The 48th International Electron Devices Meeting, planned for Dec. 8-11 in San Francisco, may signal some new directions in semiconductors, as the industry shifts to a "postplanar" era of FinFETs and other double-gate devices and goes beyond bulk silicon to fully depleted silicon-on-insulator and strained-silicon technologies.
The IEDM schedule includes a Grove-on-Moore luncheon speech, as Intel Corp. chairman Andrew S. Grove speaks on the "changing vectors of Moore's Law." Is Intel founder Gordon Moore's once-revised prediction about transistor growth due for another slowdown, coming this time from Grove? The answer, of course, must wait until December.
What is clear from the IEDM abstracts or one-page summaries of the full papers is that it's not your mother's CMOS anymore, not at Grove's Intel, not at IBM and perhaps not anywhere in the not-too-distant future.
As an indicator, Intel will present two papers, dealing with integrated circuits and manufacturing, in the opening papers session that demonstrate the point.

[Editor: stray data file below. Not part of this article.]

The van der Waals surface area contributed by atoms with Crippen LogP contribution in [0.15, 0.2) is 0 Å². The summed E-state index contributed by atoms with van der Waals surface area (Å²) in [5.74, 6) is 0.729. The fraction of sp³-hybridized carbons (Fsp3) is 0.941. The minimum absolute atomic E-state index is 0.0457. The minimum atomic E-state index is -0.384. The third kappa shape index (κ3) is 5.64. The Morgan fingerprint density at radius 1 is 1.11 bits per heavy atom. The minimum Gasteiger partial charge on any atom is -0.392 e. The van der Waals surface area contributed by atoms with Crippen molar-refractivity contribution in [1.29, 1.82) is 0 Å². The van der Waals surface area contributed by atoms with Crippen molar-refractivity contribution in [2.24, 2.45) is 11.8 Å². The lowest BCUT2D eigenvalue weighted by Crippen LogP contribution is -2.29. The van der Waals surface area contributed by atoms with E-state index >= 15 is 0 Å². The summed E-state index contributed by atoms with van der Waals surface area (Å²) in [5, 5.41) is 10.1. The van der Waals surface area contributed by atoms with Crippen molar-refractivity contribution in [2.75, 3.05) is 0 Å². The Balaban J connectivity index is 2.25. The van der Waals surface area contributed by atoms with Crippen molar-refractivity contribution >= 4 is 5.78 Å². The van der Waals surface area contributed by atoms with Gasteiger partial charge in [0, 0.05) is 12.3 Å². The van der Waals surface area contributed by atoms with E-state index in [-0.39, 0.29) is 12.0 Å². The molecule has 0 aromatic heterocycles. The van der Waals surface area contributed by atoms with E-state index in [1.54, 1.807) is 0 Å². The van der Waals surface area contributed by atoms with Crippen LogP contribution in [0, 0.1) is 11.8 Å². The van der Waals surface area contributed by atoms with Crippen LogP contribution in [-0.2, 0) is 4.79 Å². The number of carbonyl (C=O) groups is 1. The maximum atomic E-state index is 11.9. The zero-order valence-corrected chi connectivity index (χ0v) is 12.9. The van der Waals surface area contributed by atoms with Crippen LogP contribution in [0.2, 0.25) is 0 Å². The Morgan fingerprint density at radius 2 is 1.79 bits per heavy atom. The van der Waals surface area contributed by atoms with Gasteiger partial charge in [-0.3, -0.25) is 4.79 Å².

One of them describes Intel's 90-nanometer logic technology, which uses a graded silicon germanium layer in the channel to strain the active layer of silicon on top. The abstract promises that "several techniques with various germanium concentrations have been evaluated and will be presented."
Intel's second paper in the session describes an equally important divergence: The company will add SiGe bipolar transistors to the strained-silicon logic technology, creating a 90-nm process aimed at communications markets. The SiGe heterogeneous bipolar transistors operate at 100 GHz, with a cutoff frequency of 150 GHz. The 90-nm technology supports CMOS RF devices, metal-in-metal capacitors and other passive components required to fully integrate the RF and digital functions of a cell phone onto a single chip.
Intel has used the process to make a 10-Gbit/second serializer/deserializer "certification" vehicle as a way "to comprehend the high-frequency risks of the technology," according to the abstract.
The 2002 IEDM features at least 10 papers with strained silicon as a major theme. A group of Massachusetts Institute of Technology researchers, including strained-silicon pioneer Judy Hoyt and fellow MIT professor Dmitri Antoniadis, will deliver an overview of the research community's work on strained silicon.
Enhancing the mobility of the holes in the PFETs has been more difficult than electron-mobility enhancement in NFETs made with a strained-silicon process. The MIT researchers will review the prospects for a novel, promising technique that sharply increases the amount of germanium in the PMOS transistors by inserting a thin, high-germanium-content layer of strained SiGe below the strained-silicon layer.